The United States spends billions each year to try to improve living conditions for the world's poor, but critics in some nations say too often those U.S. dollars come with strings attached. Take Bolivia for example. Mary Stucky reports.
Corporate sponsors are expected to splurge on the 2008 Olympics in Beijing. The games will probably be the most lucrative ever, and some of the big advertising players don't even care if they see a return. Jocelyn Ford explains.
An ex-con in Italy hatched a smart business plan while he did time and turned it into a $250,000 a year business selling T-shirts and other goods under the Made in Jail label. Megan Williams has the story.
The British government is asking businesses to foot part of the bill to educate the millions of citizens there who lack basic literacy skills. Some have embraced the idea, but a major business coalition says N-O. Stephen Beard reports.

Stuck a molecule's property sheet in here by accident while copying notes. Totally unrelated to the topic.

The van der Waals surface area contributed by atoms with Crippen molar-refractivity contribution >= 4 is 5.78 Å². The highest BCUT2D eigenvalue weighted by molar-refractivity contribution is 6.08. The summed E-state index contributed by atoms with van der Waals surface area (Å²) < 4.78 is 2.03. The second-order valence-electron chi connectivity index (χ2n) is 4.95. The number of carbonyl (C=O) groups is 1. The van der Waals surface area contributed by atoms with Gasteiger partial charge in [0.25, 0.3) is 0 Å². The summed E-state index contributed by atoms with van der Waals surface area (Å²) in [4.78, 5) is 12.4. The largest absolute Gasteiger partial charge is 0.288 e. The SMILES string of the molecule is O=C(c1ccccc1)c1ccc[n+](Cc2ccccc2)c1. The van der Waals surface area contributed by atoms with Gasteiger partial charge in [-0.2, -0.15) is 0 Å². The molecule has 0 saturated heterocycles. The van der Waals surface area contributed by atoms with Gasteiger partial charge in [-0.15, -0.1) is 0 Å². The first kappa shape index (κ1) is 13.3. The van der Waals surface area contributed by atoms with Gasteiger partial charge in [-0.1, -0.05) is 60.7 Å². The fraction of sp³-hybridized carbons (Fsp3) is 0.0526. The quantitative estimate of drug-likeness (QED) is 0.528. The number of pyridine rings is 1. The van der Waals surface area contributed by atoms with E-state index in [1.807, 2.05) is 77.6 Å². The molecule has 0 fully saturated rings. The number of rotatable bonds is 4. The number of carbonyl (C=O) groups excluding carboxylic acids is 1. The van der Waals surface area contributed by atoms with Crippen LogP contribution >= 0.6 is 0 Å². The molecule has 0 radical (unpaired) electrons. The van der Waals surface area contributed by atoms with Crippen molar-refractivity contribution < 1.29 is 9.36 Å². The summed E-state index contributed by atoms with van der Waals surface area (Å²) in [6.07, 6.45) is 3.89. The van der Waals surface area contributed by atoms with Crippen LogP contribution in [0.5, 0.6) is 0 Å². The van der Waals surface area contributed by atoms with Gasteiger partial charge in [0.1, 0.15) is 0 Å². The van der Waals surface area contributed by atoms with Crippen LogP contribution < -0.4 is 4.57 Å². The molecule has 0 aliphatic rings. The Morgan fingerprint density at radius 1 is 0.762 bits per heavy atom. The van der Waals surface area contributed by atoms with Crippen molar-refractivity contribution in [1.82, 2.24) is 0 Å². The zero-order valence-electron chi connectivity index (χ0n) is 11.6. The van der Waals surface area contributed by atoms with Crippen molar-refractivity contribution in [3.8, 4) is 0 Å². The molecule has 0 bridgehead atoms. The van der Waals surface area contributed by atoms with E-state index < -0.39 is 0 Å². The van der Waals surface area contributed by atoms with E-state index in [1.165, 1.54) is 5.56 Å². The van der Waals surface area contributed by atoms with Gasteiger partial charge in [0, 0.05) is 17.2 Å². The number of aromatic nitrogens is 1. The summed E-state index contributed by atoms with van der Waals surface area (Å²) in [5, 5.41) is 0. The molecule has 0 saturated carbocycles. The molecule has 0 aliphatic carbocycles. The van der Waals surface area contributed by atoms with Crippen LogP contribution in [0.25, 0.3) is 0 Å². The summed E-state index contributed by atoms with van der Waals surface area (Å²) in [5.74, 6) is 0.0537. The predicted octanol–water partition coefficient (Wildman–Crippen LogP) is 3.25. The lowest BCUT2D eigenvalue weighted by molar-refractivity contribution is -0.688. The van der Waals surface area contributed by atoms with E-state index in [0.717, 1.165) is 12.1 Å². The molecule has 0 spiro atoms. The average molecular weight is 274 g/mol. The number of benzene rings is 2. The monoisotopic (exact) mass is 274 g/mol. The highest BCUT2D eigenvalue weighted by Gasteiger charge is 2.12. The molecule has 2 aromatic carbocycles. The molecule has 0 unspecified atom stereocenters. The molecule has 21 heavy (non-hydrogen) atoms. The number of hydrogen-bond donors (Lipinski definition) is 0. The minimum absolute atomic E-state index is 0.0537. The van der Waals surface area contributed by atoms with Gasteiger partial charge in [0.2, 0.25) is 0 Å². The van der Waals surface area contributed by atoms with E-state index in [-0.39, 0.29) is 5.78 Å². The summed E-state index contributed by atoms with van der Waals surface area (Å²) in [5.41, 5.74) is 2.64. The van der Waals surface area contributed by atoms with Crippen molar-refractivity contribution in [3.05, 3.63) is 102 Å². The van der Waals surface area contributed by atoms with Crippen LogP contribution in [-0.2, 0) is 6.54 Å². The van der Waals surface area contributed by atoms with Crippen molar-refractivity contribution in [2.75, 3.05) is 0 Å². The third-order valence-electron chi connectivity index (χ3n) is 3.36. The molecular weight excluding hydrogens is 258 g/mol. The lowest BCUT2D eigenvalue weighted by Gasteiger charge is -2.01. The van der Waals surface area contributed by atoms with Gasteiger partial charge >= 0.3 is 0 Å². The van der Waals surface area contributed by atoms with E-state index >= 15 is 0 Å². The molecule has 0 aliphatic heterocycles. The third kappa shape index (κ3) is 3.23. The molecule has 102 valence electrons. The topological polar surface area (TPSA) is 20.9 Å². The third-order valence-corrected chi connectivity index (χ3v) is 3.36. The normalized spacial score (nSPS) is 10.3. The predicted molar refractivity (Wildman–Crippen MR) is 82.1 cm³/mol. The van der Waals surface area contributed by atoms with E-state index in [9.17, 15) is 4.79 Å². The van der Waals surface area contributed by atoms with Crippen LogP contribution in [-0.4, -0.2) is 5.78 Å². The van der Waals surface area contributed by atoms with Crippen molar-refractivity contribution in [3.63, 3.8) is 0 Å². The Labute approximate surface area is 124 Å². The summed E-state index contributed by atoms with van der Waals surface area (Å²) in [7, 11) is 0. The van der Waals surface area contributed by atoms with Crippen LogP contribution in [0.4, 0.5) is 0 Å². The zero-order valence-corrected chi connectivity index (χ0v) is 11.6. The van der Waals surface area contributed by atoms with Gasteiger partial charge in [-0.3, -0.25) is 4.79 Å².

The U.K.'s meat and livestock industry is still suffering the effects of 2001's foot and mouth disease outbreak, not to mention mad cow, so the government's acting swiftly to minimize the impact of this latest case. Stephen Beard reports.
Striking workers are paralyzing South Africa's oil industry, not to mention its roadways. Employees of the southern hemisphere's largest oil refinery walked off the job last week and drivers there are running on empty. Gretchen Wilson reports.
There's a good chance a new version of the venerable brand might carry a "made in China" label. It's a case of national identity vs. production costs. Janet Babin reports on the uproar over a pocket knife.
Texas attracts more visitors from Mexico than from any other country. And with tourism down due in part to heavy rains, cities like San Antonio are doing all they can to get a piece of the action. Joy Diaz reports.